Art & Design


Behind Closed Doors: The State Library of Victoria

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Many people go to libraries to scour old documents, read magazines or use the free wi-fi and avoid doing homework. But unlike many libraries that have been built in more recent decades, the State Library of Victoria itself is a major part of Melbourne’s history.

Sir Redmond Barry was a judge who convinced the government to build the then named Melbourne Public Library in 1856. At the time of opening, there were 3846 books on its shelves, but in the following years that collection has grown to over two million books. Being one of the first free public libraries in the world, Barry thought of the library as ‘the people’s university’, where the world’s knowledge and information would be freely available to anyone living in the colony of Victoria, regardless of their social status or wealth.

Having gained such a huge collection of books over the years, the Library has needed to create more space for new books. The Library has had many extensions over the years, such as the Dome and the Redmond Barry Reading Room, and has kept up with the times by integrating technologies such as wireless access and computer workstations. The Library was also the site of Melbourne Museum for many years, before the current location at Carlton Gardens was built to accommodate the growing collection in 2000.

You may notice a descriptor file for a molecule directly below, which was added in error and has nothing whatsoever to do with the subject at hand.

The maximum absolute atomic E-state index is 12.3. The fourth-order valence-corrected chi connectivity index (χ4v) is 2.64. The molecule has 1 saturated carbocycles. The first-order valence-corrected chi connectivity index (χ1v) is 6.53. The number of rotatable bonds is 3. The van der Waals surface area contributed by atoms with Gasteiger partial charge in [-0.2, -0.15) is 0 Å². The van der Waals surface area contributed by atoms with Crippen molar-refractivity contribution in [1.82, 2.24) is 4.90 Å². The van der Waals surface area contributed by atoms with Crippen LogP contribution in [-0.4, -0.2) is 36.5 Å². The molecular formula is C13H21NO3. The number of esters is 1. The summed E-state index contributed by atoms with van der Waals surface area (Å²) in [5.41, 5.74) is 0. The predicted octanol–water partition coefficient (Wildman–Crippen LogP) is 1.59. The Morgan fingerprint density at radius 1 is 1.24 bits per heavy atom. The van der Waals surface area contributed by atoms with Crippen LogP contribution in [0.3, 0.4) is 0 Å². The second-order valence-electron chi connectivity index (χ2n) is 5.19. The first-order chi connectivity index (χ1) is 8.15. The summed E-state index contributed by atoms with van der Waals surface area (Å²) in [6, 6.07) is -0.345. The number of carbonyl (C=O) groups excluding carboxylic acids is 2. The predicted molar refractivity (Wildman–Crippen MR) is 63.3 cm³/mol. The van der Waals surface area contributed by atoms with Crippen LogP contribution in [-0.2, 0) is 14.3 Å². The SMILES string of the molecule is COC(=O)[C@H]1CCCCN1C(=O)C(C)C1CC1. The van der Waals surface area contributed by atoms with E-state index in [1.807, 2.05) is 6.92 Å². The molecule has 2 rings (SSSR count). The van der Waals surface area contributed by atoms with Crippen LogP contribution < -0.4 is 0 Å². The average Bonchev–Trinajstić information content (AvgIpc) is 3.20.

There is also an exhibition room where items from different parts of Australian history have been on display, covering such areas as sports, the arts, shopping, and even what Aussies like to do when they go on holidays. The Library is also the holding place of Ned Kelly’s infamous tin armour, which is ironic as Redmond Barry was the judge who sentenced Kelly to be hanged.

The Library’s oldest tomes (the ones the Librarians will be watching you like a hawk over) includes a collection of medieval manuscripts that are hundreds of years old, the oldest item believed to have been created around the year 1050! All the books printed before 1801 can be found in the rare books collection, with works from Shakespeare, foundation works about Australia and Victoria, and books that have impacted society, such as Darwin’s On the Origin of Species.

Though some may not think such a regal place would have them, there is an extensive collection of both Australian and Victorian fiction books from pulp novels, adventure novels, and children’s books.

On top of all that, the grassy area out front provides a lovely place in the city for RMIT students and passerbys to have their lunch at.

And like any library worth its salt, the State Library is rumoured to have a few resident phantoms. Just like in Ghostbusters.

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